Recognizable due to their sleek and polish look, wholecut shoes spread pure elegance through their clean lines and perfect surface.

Basically, they’re oxfords made from one single piece of leather, because they have a closed-throat lacing system too.

Most dress shoes have multiple pieces sewn together. In wholecut shoes, there are no added pieces – no vamps or no quarters.

With refined lines and no seams – these type of shoes catch the eye for their minimalistic design. They symbolize the simplest form of good quality shoemaking, adding refinement to any outfit.

They are dressy without being flashy. They capture the attention subtly.

It’s possible to spot wholecut shoes with broguing ornaments and other decoration, though the orthodox would say this is not a pure wholecut, whose lines are supposed to be simple and clean.



They are sometimes more expensive than an other smart shoes for a these attributes:


The skins that are used to make wholecuts should be free of spots and imperfections. The texture of the leather has to be consistent over the whole shoe.

The leather should be best quality because you can’t sew pieces together strategically to mask imperfections.


The wholecut is a challenging shoe to make. Because it’s seamless, lasting procedure has to be made by skillful hands. It’s difficult to get it to lay uniformly on the last itself without over-stretching the skin, and it’s easy for the shoe to lose it’s form during the lasting procedure.

If you appreciate craftsmanship, like the time-honored shoemaking techniques that still are alive in Mallorca, a wholecut must be the first option when you think of a shoe.


With no sews to get in the way of the polishing process, wholecut shoes soak up polish and show shine better than other smart shoes.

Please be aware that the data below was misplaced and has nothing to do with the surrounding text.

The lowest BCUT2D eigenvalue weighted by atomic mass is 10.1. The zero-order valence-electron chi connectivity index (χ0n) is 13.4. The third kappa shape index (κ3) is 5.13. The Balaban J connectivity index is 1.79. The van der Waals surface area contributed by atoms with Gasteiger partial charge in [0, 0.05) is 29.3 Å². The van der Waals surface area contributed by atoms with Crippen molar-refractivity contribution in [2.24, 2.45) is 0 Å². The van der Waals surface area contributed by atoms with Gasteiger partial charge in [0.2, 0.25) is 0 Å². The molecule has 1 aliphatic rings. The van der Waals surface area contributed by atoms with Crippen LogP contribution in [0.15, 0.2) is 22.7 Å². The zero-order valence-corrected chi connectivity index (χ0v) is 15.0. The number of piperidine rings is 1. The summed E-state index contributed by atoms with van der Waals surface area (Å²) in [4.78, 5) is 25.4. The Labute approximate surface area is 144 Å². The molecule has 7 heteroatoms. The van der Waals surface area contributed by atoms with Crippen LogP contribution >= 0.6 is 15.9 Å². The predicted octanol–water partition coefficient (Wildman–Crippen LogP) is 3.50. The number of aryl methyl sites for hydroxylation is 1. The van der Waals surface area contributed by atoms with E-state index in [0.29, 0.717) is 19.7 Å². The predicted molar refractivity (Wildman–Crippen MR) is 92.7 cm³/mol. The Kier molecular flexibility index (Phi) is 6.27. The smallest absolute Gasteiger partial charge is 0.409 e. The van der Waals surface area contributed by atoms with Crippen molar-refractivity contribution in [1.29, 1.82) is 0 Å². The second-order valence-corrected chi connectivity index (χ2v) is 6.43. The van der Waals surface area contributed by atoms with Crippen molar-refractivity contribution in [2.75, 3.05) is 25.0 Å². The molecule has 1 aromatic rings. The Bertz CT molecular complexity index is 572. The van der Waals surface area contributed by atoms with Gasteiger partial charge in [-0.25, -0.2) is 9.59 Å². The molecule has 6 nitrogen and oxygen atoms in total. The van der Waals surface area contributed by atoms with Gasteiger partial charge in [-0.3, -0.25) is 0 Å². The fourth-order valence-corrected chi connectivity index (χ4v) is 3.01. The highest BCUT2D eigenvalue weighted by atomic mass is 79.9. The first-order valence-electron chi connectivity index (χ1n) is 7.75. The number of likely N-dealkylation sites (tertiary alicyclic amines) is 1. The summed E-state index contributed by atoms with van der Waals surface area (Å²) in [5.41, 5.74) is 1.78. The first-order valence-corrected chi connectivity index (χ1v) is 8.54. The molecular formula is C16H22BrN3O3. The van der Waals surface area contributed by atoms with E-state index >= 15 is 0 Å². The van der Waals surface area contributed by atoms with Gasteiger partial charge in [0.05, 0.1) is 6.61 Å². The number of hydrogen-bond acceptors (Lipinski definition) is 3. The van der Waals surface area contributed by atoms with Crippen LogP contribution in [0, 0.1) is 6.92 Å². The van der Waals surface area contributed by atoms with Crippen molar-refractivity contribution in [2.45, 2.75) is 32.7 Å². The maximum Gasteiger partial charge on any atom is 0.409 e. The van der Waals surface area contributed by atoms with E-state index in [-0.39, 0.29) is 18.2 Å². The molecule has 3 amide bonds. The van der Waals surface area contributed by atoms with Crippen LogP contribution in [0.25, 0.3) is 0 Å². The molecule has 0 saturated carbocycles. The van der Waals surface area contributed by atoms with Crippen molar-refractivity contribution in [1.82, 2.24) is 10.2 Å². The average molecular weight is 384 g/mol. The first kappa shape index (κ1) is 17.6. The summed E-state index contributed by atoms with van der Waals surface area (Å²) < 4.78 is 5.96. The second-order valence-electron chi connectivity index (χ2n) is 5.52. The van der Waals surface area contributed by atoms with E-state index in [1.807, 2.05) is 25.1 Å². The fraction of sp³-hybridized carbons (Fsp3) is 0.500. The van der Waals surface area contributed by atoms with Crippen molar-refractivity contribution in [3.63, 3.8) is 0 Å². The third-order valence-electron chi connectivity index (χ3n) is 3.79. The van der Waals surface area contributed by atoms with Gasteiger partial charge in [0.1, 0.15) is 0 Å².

The stitching does not turn into glossy and there are no additional folds of attached leather – ensuring a flush and uniform shine across the whole skin of the shoe.


The leather on wholecuts is not restricted by stitches and vamps to keep your feet’s shape.

If made correctly, the skin of a wholecut shoe draws the structure of the foot making it more attractive to the eye compared to shoes that have stitching.

As wholecuts adapt to your feet, they should fit comfortably as they will expand over the early wears (mainly if the leather is thin).

How do I wear Wholecuts?

Technically the less ornaments has a shoe, the more formal it is. Plainness is synonymous with correctness, and wholecuts are the epitome of simple.

They can be worn with any look that goes with a jacket. While wholecut shoes in black are the best option with a suit, a brown or tan wholecut can be ideal to wear with jeans too.

Even in their more casual options, they look better dressed up as opposed to dressed down. Below, we provide some tips of how to wear them for different levels of dressiness:

  • Suede wholecuts (light or a special color, such as blue or green): Casual trousers, jeans.
  • Leather (black or brown calf, with or without broguing): Suits, professional dress codes. Black wholecuts are best worn with a suit—although business and less dressy suits can be put together with brown or tan.
  • Black patent leather: Tuxedo. Wholecuts work well as evening shoes if they don’t have brogue details. For black tie or formal occasions, choose black wholecuts in patent leather or high shine calf leather.